I must confess that over the years I have struggled with finding the balance between “outreach” and “discipleship”. Like many youth pastors, I cleverly created and labeled two distinct programs to accomplish these goals in hopes of finding that happy medium (like ordering extra large fries and then a Diet Coke!)
In my mind, “outreach” meant putting on sweet events that targeted the “unchurched” and “unsaved” students in our community. Our music and message needed to be cool and relevant and not too churchy. If we could get 50 kids to show up at something and somehow through the semi-controlled chaos, speak to them about Jesus, then we had done our jobs.
This mindset then carried over to our mid-week programs and our “open door policy” aimed at community kids coming to youth group.
On the flip side, discipleship would occur Sundays (seemed like a good day to do spiritual things). Sunday mornings we had Sunday school and Bible Study, and then during the evening our small groups met.
The challenge was always to get the mid-week students somehow interested and committed to becoming “Sunday” or “core” students. Perhaps this model sounds familiar…thanks Doug Fields!
Seriously though, I do thank him because it worked and has worked in many situations and contexts.
It just doesn’t work anymore for me.
The quandry I found myself fighting was how deep and spiritual do I get at youth group. I still wanted to have this open-door policy and provide an atmosphere conducive for new kids to come, yet now I wrestled with how much real life-change and transformation was taking place during Wacky Whiffle ball and What is the Bible? messages.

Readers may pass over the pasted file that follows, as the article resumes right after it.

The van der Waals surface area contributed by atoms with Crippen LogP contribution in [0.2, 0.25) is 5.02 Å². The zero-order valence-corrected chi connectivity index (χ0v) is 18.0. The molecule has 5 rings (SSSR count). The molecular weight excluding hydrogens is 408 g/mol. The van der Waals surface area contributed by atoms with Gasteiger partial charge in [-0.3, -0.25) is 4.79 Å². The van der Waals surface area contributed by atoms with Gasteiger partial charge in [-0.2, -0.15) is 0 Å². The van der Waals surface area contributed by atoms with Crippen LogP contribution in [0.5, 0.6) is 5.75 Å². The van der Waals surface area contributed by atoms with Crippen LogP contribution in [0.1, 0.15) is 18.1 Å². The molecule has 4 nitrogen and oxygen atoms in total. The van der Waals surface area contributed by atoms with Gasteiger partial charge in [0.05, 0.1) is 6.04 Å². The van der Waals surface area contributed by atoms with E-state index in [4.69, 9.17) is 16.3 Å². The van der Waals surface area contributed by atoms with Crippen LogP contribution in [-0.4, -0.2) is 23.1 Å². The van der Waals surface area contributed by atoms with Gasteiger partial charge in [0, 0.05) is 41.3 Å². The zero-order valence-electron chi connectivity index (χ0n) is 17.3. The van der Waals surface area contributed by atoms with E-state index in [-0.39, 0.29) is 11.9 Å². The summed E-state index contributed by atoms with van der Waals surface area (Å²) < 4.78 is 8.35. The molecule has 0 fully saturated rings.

Here is what I am convinced of. As a youth leader, we should take our students as deep as we have gone…and are in the process of going (meaning that we ourselves must continue to grow)
Even though we may hinder the masses from coming, those who do come will put themselves in opportunities each week to let the Holy Spirit work in their hearts and lives.
Remember, we are striving to not just to see 15-18 year Christians, but to produce 30-40 year old Christians.
Let’s not short change long term spiritual growth for the sake of making things “cool”. Ultimately it may hurt our students in the long run. We want them to experience the fullness of partnering with God in a broken world and bring wholeness and health in every way.
Provide atmospheres in what you do to allow the students to connect with each other and with God in ways to bring about restoration, renewal, and reconciliation.
Now, I still have a real long way to go, but just over this past year, we have witnessed tremendous spiritual r. Healing, transformative prayer times, deeper spiritual insights, and alive and active faith leading to action. Our pond may be small, but we are doing deep and who knows what lies at the bottom (besides bigger fish)
I would rather have a small but deep pond with some really good fish in it then a wide and shallow lake full of tiny guppies.